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[no use for a name]
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Thanks for the replies. I’m planning to play more AH session with my recent group, but as a father of a 1 yr old bad sleeper girl I rarely have more than 2-3 hours to play so nowadays we prefer Last Night on Earth because it plays faster.

So you all say these are completely different games. Good to know. TBH I had a glimpse of the FoD image gallery and dipped into a few reviews but they seem to have some similarities:

- co-op or at least semi co-op games which is almost the same in my book as we are RGP players and we play semi co-op games (like Descent) in a less competitive way
- investigators with special skills are running all around the map battling the minions of the big bad guy
- lots of bits and pieces, cards, and dice rolling.

These are common things in these games, aren't they?
 
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brian
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Yeah, but those are common things in lots of games. Especially that last point when you are comparing to FFG games.

I am involved in two PBF games right now - one is about to end of FoD and the other is about to start up of AH. You can check them both out and see how they play. You will see they really aren't the same.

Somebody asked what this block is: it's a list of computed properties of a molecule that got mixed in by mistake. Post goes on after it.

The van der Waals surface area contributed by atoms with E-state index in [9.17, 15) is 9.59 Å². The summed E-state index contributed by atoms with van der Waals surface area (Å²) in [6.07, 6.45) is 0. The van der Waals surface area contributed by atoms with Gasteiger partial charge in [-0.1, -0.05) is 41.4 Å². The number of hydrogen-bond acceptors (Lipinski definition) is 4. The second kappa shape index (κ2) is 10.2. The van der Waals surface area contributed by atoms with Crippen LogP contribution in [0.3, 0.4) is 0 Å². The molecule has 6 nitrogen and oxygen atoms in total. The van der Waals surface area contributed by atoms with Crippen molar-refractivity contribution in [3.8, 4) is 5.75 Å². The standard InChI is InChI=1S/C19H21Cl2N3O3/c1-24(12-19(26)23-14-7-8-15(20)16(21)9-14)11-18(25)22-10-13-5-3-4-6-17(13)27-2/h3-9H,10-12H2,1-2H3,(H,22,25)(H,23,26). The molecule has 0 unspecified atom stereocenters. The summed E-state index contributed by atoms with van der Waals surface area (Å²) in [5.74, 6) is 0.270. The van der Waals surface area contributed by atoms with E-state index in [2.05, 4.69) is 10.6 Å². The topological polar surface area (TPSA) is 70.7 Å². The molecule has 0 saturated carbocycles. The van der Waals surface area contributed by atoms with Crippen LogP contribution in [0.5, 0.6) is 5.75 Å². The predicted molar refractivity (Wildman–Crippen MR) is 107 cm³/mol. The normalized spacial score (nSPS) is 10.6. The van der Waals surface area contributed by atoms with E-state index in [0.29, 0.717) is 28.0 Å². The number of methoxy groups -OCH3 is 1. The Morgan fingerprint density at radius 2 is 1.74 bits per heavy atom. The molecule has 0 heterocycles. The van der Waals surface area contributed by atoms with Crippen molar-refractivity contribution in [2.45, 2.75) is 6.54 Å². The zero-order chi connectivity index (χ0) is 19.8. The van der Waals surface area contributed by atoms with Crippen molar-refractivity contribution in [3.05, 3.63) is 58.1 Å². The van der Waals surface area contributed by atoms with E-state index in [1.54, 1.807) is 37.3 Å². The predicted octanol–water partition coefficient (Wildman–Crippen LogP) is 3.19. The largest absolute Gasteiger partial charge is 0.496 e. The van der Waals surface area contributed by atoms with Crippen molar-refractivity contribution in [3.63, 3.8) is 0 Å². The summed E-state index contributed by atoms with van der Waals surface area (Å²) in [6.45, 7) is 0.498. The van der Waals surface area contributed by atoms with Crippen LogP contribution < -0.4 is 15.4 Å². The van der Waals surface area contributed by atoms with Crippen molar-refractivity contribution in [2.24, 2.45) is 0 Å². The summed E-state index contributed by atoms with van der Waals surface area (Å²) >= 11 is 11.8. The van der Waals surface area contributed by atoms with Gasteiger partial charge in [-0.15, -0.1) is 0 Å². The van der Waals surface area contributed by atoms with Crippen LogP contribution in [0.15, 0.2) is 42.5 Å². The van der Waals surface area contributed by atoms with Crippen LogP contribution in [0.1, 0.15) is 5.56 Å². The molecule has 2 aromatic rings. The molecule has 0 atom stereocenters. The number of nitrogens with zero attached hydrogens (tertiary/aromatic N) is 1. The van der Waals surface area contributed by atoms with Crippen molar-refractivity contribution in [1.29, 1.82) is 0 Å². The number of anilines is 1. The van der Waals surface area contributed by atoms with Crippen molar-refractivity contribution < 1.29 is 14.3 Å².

Fury of Dracula PBF Game!
Arkham Horror PBF Game 3 - In the Public Eye
 
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[no use for a name]
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Nagypapi wrote:


To cancel the buying of FoD because a bad experience of AH is like you will never buy a car because you had a bad experience when you traveled on a public transport bus. Both are a vehicle but the similarities end here.shake


I'd rather say this bad experience made him hesitate but I think he'll buy FoD.

As you well know there is not a wide range of co-op (or semi co-op) Ameritrash games published in Hungarian and unfortunately most of my gaming buddies (including him) aren't particularly good at English. Therefore we have limited choices.
 
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I H